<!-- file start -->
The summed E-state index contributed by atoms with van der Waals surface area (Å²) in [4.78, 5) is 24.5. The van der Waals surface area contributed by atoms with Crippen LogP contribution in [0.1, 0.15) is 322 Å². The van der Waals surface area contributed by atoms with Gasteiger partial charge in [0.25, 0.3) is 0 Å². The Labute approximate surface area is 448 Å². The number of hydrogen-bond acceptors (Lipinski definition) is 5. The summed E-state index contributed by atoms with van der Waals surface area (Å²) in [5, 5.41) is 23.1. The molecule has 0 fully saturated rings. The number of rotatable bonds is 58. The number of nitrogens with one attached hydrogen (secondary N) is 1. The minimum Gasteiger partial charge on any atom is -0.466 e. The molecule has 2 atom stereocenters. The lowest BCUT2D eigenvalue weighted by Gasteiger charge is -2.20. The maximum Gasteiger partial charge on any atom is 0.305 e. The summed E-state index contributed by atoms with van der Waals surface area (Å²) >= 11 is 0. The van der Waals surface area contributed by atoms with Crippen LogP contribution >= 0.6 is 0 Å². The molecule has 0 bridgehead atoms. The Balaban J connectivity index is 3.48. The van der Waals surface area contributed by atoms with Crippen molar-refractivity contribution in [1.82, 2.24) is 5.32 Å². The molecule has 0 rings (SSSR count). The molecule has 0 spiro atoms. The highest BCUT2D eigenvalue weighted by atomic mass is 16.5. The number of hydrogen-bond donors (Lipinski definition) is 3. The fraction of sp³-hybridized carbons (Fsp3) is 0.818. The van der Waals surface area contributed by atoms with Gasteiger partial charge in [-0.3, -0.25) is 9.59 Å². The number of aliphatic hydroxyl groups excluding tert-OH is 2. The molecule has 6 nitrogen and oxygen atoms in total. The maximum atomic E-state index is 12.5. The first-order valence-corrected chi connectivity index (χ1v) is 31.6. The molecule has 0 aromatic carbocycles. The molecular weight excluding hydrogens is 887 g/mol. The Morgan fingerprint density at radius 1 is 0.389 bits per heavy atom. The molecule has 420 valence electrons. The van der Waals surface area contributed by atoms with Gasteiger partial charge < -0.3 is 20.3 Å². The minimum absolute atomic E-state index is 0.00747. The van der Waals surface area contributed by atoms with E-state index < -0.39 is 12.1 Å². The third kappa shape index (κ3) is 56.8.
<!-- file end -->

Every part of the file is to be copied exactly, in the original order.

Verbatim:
The summed E-state index contributed by atoms with van der Waals surface area (Å²) in [4.78, 5) is 24.5. The van der Waals surface area contributed by atoms with Crippen LogP contribution in [0.1, 0.15) is 322 Å². The van der Waals surface area contributed by atoms with Gasteiger partial charge in [0.25, 0.3) is 0 Å². The Labute approximate surface area is 448 Å². The number of hydrogen-bond acceptors (Lipinski definition) is 5. The summed E-state index contributed by atoms with van der Waals surface area (Å²) in [5, 5.41) is 23.1. The molecule has 0 fully saturated rings. The number of rotatable bonds is 58. The number of nitrogens with one attached hydrogen (secondary N) is 1. The minimum Gasteiger partial charge on any atom is -0.466 e. The molecule has 2 atom stereocenters. The lowest BCUT2D eigenvalue weighted by Gasteiger charge is -2.20. The maximum Gasteiger partial charge on any atom is 0.305 e. The summed E-state index contributed by atoms with van der Waals surface area (Å²) >= 11 is 0. The van der Waals surface area contributed by atoms with Crippen LogP contribution >= 0.6 is 0 Å². The molecule has 0 bridgehead atoms. The Balaban J connectivity index is 3.48. The van der Waals surface area contributed by atoms with Crippen molar-refractivity contribution in [1.82, 2.24) is 5.32 Å². The molecule has 0 rings (SSSR count). The molecule has 0 spiro atoms. The highest BCUT2D eigenvalue weighted by atomic mass is 16.5. The number of hydrogen-bond donors (Lipinski definition) is 3. The fraction of sp³-hybridized carbons (Fsp3) is 0.818. The van der Waals surface area contributed by atoms with Gasteiger partial charge in [-0.3, -0.25) is 9.59 Å². The number of aliphatic hydroxyl groups excluding tert-OH is 2. The molecule has 6 nitrogen and oxygen atoms in total. The maximum atomic E-state index is 12.5. The first-order valence-corrected chi connectivity index (χ1v) is 31.6. The molecule has 0 aromatic carbocycles. The molecular weight excluding hydrogens is 887 g/mol. The Morgan fingerprint density at radius 1 is 0.389 bits per heavy atom. The molecule has 420 valence electrons. The van der Waals surface area contributed by atoms with Gasteiger partial charge < -0.3 is 20.3 Å². The minimum absolute atomic E-state index is 0.00747. The van der Waals surface area contributed by atoms with E-state index < -0.39 is 12.1 Å². The third kappa shape index (κ3) is 56.8.